Not My Kids | Mark’s Remarks - Republic-Times | News

Not My Kids | Mark’s Remarks

By on September 19, 2018 at 9:30 am

I am constantly amazed at how parents behave. I am no different. We tend to think our kids are a cut above. I think we should to some extent.

Our kids are special to us. We expect teachers to treat them as such, which is hard for teachers to do with all the students they have. However, even though I’m a teacher, I still sometimes feel my kids need special treatment. Perhaps it’s part of our makeup as parents.

However, I’ve always believed the Bernie Mac approach to parenting: always watch your back. I mean, come on parents: kids are humans just like us.  They will lie, cheat, steal, etc. just like everyone else. Or at least they will be tempted. No kid is perfect, and I’ve met some nearly perfect kids. They all have the human instinct to cover their rear ends from time to time.

Bernie Mac wrote a great article in TV Guide years ago before he died. It was called “McNuggets of Wisdom,” and I urge you to Google it. It’s a good read. It speaks of good old-fashioned discipline and parental love and guidance.

I like to think I’ve been fairly realistic about what my kids are capable of. One of my kids thought waltzing into a teacher’s classroom and eating candy off her desk was OK. At least one of my kids shared homework answers with friends and was nabbed by a teacher. My kids have lied, stolen, spit and said bad words. I still love them and I don’t think they are bad kids at all. I also couldn’t care less if someone thinks I’m an awful parent if my kids have committed crimes. Think what you may.

But both you and I know there are children who do no wrong in the eyes of their parents, even when the evidence is there. There are parents who are recorded in the annals of  school history as parents you shouldn’t mess with. Those are the parents who find out their child has done something wrong, only to turn it around and make it the fault of someone else or even the adult reporting it. I’ve seen it at church and in the community, not just at school.

Do your job and discipline these kids, but don’t dare say my kid did anything wrong.  The defense mechanisms kick in.

I don’t know how many times I’ve spoken to a parent about a child’s behavior and I’ve been told I shouldn’t seat them next to “so and so.” Many times, parents want to know what happened to the other kids involved in a group altercation with their own child to make sure the punishments were fair all around.  Such concerns seem paramount to the actual fact that their child did something wrong.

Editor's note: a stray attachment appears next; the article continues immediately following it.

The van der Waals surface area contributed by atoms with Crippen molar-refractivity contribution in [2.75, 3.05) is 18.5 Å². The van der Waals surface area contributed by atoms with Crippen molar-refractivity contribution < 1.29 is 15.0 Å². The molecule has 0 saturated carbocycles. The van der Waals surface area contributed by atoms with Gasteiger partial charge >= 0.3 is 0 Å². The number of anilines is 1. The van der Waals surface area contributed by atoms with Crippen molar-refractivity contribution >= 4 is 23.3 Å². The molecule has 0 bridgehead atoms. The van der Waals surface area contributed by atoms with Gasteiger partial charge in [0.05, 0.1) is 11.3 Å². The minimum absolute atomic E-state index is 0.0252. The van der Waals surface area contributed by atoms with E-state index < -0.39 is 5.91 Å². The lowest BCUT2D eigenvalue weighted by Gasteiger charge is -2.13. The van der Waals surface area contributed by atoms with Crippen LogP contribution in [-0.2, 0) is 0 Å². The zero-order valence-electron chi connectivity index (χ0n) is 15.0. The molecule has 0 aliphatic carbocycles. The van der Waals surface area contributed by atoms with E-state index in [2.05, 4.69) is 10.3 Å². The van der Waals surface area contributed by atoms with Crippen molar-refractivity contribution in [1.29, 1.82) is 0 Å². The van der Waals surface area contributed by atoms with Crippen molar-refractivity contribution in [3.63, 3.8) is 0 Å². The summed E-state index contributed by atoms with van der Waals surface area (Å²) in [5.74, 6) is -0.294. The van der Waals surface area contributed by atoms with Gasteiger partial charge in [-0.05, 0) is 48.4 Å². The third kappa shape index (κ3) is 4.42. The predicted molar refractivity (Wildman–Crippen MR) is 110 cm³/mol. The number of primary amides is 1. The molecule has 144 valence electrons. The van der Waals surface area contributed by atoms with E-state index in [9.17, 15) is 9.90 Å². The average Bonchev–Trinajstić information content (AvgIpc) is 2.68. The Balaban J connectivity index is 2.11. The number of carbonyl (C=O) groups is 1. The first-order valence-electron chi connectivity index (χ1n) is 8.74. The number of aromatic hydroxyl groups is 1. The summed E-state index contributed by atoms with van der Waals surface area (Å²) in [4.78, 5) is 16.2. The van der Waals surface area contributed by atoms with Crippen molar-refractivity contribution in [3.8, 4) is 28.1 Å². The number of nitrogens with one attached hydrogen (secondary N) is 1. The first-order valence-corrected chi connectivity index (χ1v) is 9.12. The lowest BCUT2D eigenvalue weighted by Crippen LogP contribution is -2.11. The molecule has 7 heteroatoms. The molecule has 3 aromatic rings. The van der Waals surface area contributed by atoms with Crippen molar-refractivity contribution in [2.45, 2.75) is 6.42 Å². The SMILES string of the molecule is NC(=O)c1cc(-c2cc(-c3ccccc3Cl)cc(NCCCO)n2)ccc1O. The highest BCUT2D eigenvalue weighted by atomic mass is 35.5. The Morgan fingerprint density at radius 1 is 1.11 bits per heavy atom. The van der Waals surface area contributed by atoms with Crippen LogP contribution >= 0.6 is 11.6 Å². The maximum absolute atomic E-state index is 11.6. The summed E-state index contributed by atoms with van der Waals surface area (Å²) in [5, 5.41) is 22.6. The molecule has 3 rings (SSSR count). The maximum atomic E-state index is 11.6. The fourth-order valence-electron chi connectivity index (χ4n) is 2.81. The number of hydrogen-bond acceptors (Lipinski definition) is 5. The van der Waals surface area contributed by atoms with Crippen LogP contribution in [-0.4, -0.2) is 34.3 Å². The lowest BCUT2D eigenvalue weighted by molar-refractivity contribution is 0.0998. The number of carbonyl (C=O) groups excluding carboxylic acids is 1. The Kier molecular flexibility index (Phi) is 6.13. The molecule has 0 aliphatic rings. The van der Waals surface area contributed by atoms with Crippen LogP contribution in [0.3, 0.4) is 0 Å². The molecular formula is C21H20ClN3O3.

I once tried to explain a very simple miscommunication to some parents, the end result being that their child had gotten the story wrong. Neither of them were having any of it. I tried to explain what had happened on two separate occasions. Each time, the parents talked over me, interrupted and almost went so far as to hold up their hands for me to stop talking. Not their child.

I finally gave up and accepted the fact they would never know what really happened.  And really, what good would I do? It would have made me feel better, but I doubt I would have caused a life change for either of them.

Probably the most famous story I remember from my years as a teacher is of a student who was caught red-handed, stealing in the classroom.  He confessed, wrote a letter to his parents and was prepared to go home and face the consequences. The parent who was told about the crime refused to hear it, even though the child himself was saying it.

“I don’t believe you did that.  There must be a mistake.”  Even though the child stood there and said, “But mom/dad I really did do it,” the parent would not hear it.

A lengthy conference was held in which the school, the teachers involved and other students were held accountable, although none of them had anything to do with the crime. This student acted alone and was stepping up, doing the right thing. This was an extreme case, but it’s one that shows how far parents can go.

When it comes to our kids, emotions run high and we are often unable to see clearly.

When my kids tell me about another kid or an adult talking rough or doing anything negative, the papa bear instinct kicks in and I, just like many other parents, want to go do something about it. I’ve only acted on such impulses a couple of times, and it turned out to be a bad decision. I regret it. I don’t recommend acting on such impulses.

I try to breathe and chalk it up to life experiences. Kids need to know they can’t always win, and life is not the perfect thing you see depicted on Facebook. They need to know that it’s OK to confess that they did something wrong, and it’s extremely important to know that even if there are consequences, he or she will be forgiven.

It’s all part of life.

And whether you believe it or not, your kid is guilty.

Mark Tullis

Mark is a 25-year veteran teacher teaching in Columbia. Originally from Fairfield, Mark is married with four children. He enjoys reading, writing, and spending time with his family, and has been involved in various aspects of professional and community theater for many years and enjoys appearing in local productions. Mark has also written a "slice of life" style column for the Republic-Times since 2007.